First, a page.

Crimean-Congo hemorrhagic fever (CCHF) is a fatal disease caused by infection with a tick-borne virus, a member of Nairovirus genus in the family Bunyaviridae. The CCHF virus is transmitted to humans by the bites of infected ticks, contact with blood or body fluids of CCHF patients or viremic livestock or crushing infected ticks with unprotected hands. Ixodid (hard) ticks, especially Hyalomma genus, are both vector and reservoir for the CCHF virus. CCHF disease have been recorded in an expanding geographic area that currently includes more than thirty countries in Africa, southeastern Europe (especially the Balkans), Asia and the Middle East. Migratory birds and movement of livestock may play an important role in the transportation of infected ticks or CCHF virus from endemic areas to non-endemic areas. Risk groups include humans living in endemic areas, farmers, veterinarians, health-care workers, butchers and soldiers. The incubation period of disease is generally 3-14 days. While the case fatality rate is approximately 30% in the world, this rate is approximately 5% in Turkey. The first CCHF case was reported in 2002 from Tokat province which is located in the Kelkit Valley in Turkey. According to Turkish Ministry of Health data, totally 8047 CCHF cases were declared and 396 of these cases dead between 2002 and 2014. H. marginatum is main tick species responsible for CCHF epidemic in Turkey. Laboratory diagnosis of CCHF is performed by identification of the viral RNA and/or antigens, the detection of specific antibodies and isolation of virus. Currently, there are no vaccine for protection from CCHF and specific antiviral drug for treatment of disease. The main treatment of disease is supportive therapy. Ribavirin is the only antiviral drug used in the treatment of CCHF patients but its effectiveness remains controversial. To protect people from disease, tick populations should be controlled and avoided from contact with ticks and virus.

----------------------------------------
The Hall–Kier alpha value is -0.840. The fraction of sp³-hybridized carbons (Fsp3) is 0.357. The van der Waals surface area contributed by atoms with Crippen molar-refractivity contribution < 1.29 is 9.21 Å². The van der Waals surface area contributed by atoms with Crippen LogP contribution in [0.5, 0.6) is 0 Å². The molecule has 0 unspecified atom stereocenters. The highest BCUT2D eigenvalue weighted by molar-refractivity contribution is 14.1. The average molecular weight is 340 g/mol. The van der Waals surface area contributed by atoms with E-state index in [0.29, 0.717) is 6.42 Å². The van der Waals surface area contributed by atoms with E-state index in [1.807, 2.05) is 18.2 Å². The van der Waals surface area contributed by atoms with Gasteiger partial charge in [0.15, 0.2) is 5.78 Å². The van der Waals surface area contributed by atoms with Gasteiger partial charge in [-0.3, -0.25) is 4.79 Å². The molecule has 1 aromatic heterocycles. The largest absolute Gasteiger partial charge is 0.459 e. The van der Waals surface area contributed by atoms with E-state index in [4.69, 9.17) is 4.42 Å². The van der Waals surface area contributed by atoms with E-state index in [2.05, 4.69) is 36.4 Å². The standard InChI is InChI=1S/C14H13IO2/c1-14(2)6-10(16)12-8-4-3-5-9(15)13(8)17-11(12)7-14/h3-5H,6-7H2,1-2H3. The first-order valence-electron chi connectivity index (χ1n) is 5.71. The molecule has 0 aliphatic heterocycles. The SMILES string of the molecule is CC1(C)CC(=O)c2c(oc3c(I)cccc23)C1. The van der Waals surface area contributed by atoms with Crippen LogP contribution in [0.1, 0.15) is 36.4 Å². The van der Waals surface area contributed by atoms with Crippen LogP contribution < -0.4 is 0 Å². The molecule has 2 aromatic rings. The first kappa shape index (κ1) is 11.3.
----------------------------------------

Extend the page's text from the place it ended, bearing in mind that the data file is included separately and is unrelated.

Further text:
Crimean-Congo hemorrhagic fever, Hyalomma, Tick-borne virus